On this day 90 years ago, TV pioneer Philo Farnsworth succeeded in transmitting an image electronically with his image dissector (video camera tube), and called it television. With at least 300 patents, he made many contributions that were crucial to the early development of all-electronic television, including a complete system of receiver and camera, which he produced commercially at the Farnsworth Television and Radio Corporation, from 1938 to 1951 in Fort Wayne, Indiana. (1927)
MORE Good News on this Date:
- Brazil gained its independence from Portugal and celebrates on this day (1822)
- The first episode of Monty Python’s Flying Circus was recorded, the wildly popular BBC cult comedy series that ran for 5 years and is famous for sketches like, Dead Parrot, The Spanish Inquisition, Ministry of Silly Walks, and The Lumberjack Song (1969)
- Desmond Tutu became first black leader of South Africa Anglican Church (1986)
- Abdul Ahad Mohmand, the first Afghan in space, returned aboard a Soviet Soyuz spacecraft after 9 days on the Mir space station (1988)
And, on this day in 1915, Illinois cartoonist and illustrator Johnny Gruelle patented his Raggedy Ann doll. He had originally drawn a face for his daughter on a dusty, faceless rag doll she found in the attic. He named the doll Raggedy Ann, and Marcella played with her so much, that he figured other children would like one too. Three years later he published Raggedy Ann Stories and later created a series of popular books and dolls, adding Raggedy Andy as a playmate.
And, on this day in 1936, Buddy Holly was born into poverty in a musical family in Lubbock, Texas. In just 18 months, from his first #1 hit song, “That’ll Be The Day,” to when he died in a tragic plane crash at age 22, the prolific singer-songwriter topped the charts with more than a dozen Top 40 hits worldwide. Unlike his hero, Elvis Presley, Holly was an innovator for writing his own material and experimenting with double tracking and orchestration. He also pioneered and popularized the now-standard use of two guitars, bass, and drums by rock bands. His influence was felt in Britain where he became the major musical influence for The Beatles and Stones.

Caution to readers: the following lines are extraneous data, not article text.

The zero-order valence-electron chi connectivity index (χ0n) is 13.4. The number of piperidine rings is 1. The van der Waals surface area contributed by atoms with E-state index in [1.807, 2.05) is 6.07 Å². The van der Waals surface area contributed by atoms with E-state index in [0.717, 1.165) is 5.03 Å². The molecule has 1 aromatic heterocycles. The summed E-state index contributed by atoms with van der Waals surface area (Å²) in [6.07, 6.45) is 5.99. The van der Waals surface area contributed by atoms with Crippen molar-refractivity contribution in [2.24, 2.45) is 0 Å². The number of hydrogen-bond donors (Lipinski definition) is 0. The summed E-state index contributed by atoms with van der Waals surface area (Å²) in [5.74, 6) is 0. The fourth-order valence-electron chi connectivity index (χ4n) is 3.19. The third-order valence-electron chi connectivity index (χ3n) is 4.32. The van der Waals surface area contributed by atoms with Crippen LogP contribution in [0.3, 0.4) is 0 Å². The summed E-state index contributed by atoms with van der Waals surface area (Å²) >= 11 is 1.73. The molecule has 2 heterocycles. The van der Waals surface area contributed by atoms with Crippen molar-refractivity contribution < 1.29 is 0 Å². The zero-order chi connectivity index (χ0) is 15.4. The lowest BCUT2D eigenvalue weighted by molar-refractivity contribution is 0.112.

Before there was a British Invasion led by the Beatles in America in 1964, there was an American Invasion led by Buddy Holly in England. Teenagers John Lennon and Paul McCartney saw Holly for the first time when he appeared on English television in 1958. Having recently begun their musical association, they studied Holly’s records–like Peggy Sue, Everyday, and Not Fade Away– and learned his performance style and lyricism, even took their insect-inspired band name from Holly’s band, The Crickets. McCartney owns the publishing rights to Holly’s song catalogue.
Don McLean’s popular 1971 ballad “American Pie” and its lyric, “The Day the Music Died,” was inspired by Holly’s death and the day of the plane crash. Holly chartered a four-seat Beechcraft airplane in Mason City, Iowa, for himself and his band, which included Waylon Jennings, because their tour bus had no heat and kept breaking down in the frigid Midwest winter. The pilot took off in inclement weather, although he was not certified to fly by instruments-only, and Holly was killed when the plane crashed in a cornfield outside Mason City, Iowa on February 3, 1959. (This sculpture marks the spot–photo by Dsapery, CC )
After he was befriended by The Everly Brothers, Don Everly advised Holly to replace his old-fashioned glasses with trending horn-rimmed glasses. When the plane crashed, the wreckage was strewn across the snow-covered ground and while his other belongings were recovered immediately, there was no record of his signature glasses being found. They were presumed lost until, in March 1980, they were discovered misplaced in a county courthouse storage area. They had been found after the snow had melted the following spring, and were returned to Holly’s widow a year later.